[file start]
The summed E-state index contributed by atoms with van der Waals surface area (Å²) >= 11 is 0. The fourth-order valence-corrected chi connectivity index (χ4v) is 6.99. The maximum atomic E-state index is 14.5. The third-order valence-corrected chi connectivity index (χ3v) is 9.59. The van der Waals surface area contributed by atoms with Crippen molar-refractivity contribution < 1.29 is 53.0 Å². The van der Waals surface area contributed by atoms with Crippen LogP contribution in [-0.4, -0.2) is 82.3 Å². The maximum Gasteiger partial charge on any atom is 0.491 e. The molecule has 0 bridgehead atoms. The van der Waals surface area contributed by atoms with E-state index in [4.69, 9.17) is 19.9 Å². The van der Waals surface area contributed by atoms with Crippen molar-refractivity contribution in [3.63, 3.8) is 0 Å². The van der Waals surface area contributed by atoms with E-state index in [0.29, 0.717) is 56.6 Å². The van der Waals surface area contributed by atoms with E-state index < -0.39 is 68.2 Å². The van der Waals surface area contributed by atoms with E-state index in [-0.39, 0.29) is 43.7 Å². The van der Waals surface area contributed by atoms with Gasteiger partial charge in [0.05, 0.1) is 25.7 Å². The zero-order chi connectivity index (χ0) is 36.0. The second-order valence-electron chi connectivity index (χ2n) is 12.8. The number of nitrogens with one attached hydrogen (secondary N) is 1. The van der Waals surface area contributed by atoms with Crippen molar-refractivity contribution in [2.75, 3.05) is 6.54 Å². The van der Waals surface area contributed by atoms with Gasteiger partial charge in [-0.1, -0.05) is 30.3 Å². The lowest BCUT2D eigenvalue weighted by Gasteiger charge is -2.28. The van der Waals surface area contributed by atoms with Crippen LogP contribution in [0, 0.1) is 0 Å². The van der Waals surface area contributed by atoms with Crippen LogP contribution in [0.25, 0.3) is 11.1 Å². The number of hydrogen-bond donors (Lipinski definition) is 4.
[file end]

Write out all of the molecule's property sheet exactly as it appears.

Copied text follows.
The summed E-state index contributed by atoms with van der Waals surface area (Å²) >= 11 is 0. The fourth-order valence-corrected chi connectivity index (χ4v) is 6.99. The maximum atomic E-state index is 14.5. The third-order valence-corrected chi connectivity index (χ3v) is 9.59. The van der Waals surface area contributed by atoms with Crippen molar-refractivity contribution < 1.29 is 53.0 Å². The van der Waals surface area contributed by atoms with Crippen LogP contribution in [-0.4, -0.2) is 82.3 Å². The maximum Gasteiger partial charge on any atom is 0.491 e. The molecule has 0 bridgehead atoms. The van der Waals surface area contributed by atoms with E-state index in [4.69, 9.17) is 19.9 Å². The van der Waals surface area contributed by atoms with Crippen molar-refractivity contribution in [3.63, 3.8) is 0 Å². The van der Waals surface area contributed by atoms with E-state index in [0.29, 0.717) is 56.6 Å². The van der Waals surface area contributed by atoms with E-state index < -0.39 is 68.2 Å². The van der Waals surface area contributed by atoms with E-state index in [-0.39, 0.29) is 43.7 Å². The van der Waals surface area contributed by atoms with Gasteiger partial charge in [0.05, 0.1) is 25.7 Å². The zero-order chi connectivity index (χ0) is 36.0. The second-order valence-electron chi connectivity index (χ2n) is 12.8. The number of nitrogens with one attached hydrogen (secondary N) is 1. The van der Waals surface area contributed by atoms with Crippen molar-refractivity contribution in [2.75, 3.05) is 6.54 Å². The van der Waals surface area contributed by atoms with Gasteiger partial charge in [-0.1, -0.05) is 30.3 Å². The lowest BCUT2D eigenvalue weighted by Gasteiger charge is -2.28. The van der Waals surface area contributed by atoms with Crippen LogP contribution in [0, 0.1) is 0 Å². The van der Waals surface area contributed by atoms with Crippen LogP contribution in [0.25, 0.3) is 11.1 Å². The number of hydrogen-bond donors (Lipinski definition) is 4.